Waking up at 5:30am to breakdown camp and be on the road before someone notices you behind the fence of a baseball field is not an ideal situation but, it did the trick. I was only 25 miles from Niagara Falls so I ended up getting there just before 9:00am. I didn't know where to go or what else there was to do besides look at a lot of water and I was too hungry to do that. So the first bench I saw I sat down and ate a couple peanut butter sandwiches since I didn't really get a chance to eat much as I was fleeing the scene earlier this morning.
I eventually stumbled on the path that brough me to an overlook where I could see straight down where all the mist was coming right back up into my face. The view was good but, I had many more hours to kill before I could head down to my host's house in Buffalo so I grabbed my bike and went to go find more impressive views.
There's a boardwalk that follows the river up until it dumps over the falls and then veers right where you can see the scene open up: I could see where I had been standing plus the rest of the American side. Off to the right was the observation deck and beyond that, Rainbow Bridge where cars come and go from Canada. As far to the left as possible was the grand cul-de-sac of the Canadian falls where the Maid of the Mist boats would make their small circles carrying hoards of tourists swallowed in blue ponchos right into the mist.
It was quite the view and I couldn't help but just sit and stare for a while. I had never heard such a loud, continuous roar from a natural source, it practically drowned out all conversations from the swarming tourists and if I stared at the flowing water long enough all the people around me disappeared. Although this view was great, I kept wondering what the falls look like from the very bottom so I bought a ticket for the Maid of the Mist and headed to the dock. I put on my blue poncho while we waited to board the boat. I got right up front on the bow and waited to embark.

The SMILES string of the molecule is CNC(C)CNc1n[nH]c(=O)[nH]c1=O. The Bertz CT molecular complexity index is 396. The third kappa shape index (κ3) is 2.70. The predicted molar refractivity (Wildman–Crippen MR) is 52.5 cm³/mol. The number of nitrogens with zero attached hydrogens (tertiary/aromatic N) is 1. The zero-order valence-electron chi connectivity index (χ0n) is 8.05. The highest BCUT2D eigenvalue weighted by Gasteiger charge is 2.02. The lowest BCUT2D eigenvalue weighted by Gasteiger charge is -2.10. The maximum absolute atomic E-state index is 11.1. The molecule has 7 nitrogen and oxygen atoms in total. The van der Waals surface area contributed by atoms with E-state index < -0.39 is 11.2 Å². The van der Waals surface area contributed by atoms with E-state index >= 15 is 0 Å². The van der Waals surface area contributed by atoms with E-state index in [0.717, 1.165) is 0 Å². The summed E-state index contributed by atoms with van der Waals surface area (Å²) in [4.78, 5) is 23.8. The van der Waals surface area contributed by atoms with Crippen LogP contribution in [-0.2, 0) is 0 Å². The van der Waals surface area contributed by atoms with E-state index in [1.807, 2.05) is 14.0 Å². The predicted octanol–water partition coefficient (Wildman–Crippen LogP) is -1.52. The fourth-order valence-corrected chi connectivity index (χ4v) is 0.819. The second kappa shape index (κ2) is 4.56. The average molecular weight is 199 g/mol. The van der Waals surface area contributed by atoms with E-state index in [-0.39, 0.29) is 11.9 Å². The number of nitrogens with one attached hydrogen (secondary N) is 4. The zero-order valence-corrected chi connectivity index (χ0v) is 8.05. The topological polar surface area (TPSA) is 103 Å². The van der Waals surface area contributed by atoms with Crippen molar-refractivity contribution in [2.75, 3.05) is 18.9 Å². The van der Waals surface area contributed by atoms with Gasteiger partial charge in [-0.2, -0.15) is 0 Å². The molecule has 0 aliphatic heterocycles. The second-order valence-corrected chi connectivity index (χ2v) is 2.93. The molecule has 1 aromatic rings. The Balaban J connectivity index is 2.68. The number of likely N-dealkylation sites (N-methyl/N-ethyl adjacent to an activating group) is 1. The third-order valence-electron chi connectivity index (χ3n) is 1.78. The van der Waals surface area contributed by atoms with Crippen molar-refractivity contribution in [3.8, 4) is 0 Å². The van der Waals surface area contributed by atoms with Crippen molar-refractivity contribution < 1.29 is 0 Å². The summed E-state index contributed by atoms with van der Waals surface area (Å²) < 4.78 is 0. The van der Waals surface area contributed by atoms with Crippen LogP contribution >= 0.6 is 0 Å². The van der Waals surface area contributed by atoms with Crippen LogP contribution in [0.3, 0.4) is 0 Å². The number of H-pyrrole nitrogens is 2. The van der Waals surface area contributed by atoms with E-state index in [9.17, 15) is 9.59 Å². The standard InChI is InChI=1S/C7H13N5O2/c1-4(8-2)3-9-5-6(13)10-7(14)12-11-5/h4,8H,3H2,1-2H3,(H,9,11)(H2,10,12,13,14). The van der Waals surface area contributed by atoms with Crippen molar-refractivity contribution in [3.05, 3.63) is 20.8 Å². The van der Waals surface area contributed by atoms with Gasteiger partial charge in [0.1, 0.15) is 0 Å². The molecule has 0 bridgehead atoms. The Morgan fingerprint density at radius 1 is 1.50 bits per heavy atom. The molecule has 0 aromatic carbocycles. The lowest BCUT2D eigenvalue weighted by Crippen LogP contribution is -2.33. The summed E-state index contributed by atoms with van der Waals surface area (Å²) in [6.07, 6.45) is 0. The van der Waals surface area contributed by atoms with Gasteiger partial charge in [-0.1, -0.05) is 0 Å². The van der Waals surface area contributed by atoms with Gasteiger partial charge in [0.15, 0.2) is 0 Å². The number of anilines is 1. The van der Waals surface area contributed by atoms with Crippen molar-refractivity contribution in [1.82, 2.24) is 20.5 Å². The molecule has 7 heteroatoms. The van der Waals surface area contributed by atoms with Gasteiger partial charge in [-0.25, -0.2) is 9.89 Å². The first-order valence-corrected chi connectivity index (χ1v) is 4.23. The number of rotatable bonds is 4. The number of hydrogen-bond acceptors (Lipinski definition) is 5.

As we got closer and closer, it became clear that staring into the center of all this water, I could see nothing, just bright, white light. It was like the light of heaven at the end of the tunnel. Much like the overlooks high above, the immense noise drowned out the presence of all the other people around me and it became a very personal and religious experience between myself and nature and the omniscient high power that ties all of this together. I felt energized and alive once our boat turned around and docked itself to get ready to bring another load of blue people to the edge of eternity and swiftly bring them back. The closest experience I've had to this was visiting the redwoods in Northern California. Being amongst those giants was like being inside a cathedral. They leave you speechless but if you have to break that silence words only come out in a quiet whisper. Intimate experiences with nature are special. To feel small is a powerful thing because it's seeing the truth: we are very small no matter how much we try to impose our will on nature and try to tame her. Humans can be wiped away by the tremendous forces that exist around us and nature will just go on, with or without us. It's a miracle that we've been able to coexist for so long. Once I came to and realized I didn't die and cross over into the great beyond, I got on my Bike and headed for Buffo to meet Nick and Maria. Is there anything more uplifting than being invited a stranger's house where they're diligently making a beautiful vegan meal while listening to some of your favorite music and you meet their cats that are named after characters from Trailer Park Boys and their collection of books is all very similar to your collection at home? Nick even has the same Van Gogh Sunflower print and the same random Van Gogh book that I do and then he randomly put on the Beatles' song that I'd been whistling all day at Niagara Falls. Coincidences can be too much sometimes but, it's better not to overthink them and just accept the fact that you're right where you're suplosed to be. Nick and Maria are truly wonderful people, in love with music and writing and food and the environment. I somehow kee meeting these people I feel like I've met before. I'll take my own advice and not think about it too much.
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